The economies of Europe are in poor economic health. In the first quarter of 2013 overall growth within the Eurozone was negative for a sixth consecutive quarter and it is forecast to contract by 0.6% this year. Meanwhile the UK managed to avoid a triple-dip recession by recording a growth rate of 0.3%, however inflation is still above the 2% target (particularly food and energy inflation which is the highest in western Europe), and the unemployment rate remains stubbornly high.
Europe, in particular the 17 nations that share the single currency have become a serious drag on the global economy, however, as the chart below shows, conditions across the region very considerably.
Map of Europe showing economic data for various economies (Click on the chart for a larger version)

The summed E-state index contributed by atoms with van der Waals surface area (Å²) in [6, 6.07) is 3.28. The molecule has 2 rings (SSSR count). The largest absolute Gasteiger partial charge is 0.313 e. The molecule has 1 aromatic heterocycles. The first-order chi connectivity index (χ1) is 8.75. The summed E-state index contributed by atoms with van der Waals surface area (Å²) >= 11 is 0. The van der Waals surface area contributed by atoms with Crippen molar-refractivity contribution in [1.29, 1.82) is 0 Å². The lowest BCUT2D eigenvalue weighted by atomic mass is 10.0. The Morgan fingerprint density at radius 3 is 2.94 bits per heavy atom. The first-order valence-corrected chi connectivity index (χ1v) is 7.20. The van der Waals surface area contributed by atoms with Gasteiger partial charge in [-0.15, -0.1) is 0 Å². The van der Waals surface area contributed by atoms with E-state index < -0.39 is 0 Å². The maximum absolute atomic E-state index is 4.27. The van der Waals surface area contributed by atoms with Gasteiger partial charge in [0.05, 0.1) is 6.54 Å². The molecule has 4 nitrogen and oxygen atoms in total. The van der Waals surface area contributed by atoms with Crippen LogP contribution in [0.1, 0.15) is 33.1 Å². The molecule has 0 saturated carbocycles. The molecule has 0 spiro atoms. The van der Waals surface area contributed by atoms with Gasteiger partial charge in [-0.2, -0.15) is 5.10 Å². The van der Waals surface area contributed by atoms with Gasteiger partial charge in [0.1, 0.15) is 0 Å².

Key: Blue numbers = GDP growth rate, orange numbers = inflation rate & purple numbers = unemployment rate. Data courtesy of tradingeconomics.com.
The strongest growth rates in Europe can be seen in Latvia and Lithuania which are growing at an annualized rate of 3.1% and 3.5% respectively. However, while economic growth is brisk, unemployment remains a real problem. In Lithuania for example, the unemployment rate is currently 13.1%.
At the other end of the scale with have Greece whose annual GDP growth rate is contracting at 5.3% and where unemployment is 27%. Greece, along with Spain and Cyprus, is experiencing deflation with the cost of living (as measured by the CPI) actually falling.
Since Mario Draghi, head of the European Central Bank pledge to do “whatever it takes” to save the single currency, financial conditions (particularly with regard to borrowing costs) have improved significantly. However, the Eurozone remains mired in recession, and without meaningful systemic reform it is likely to remain that way.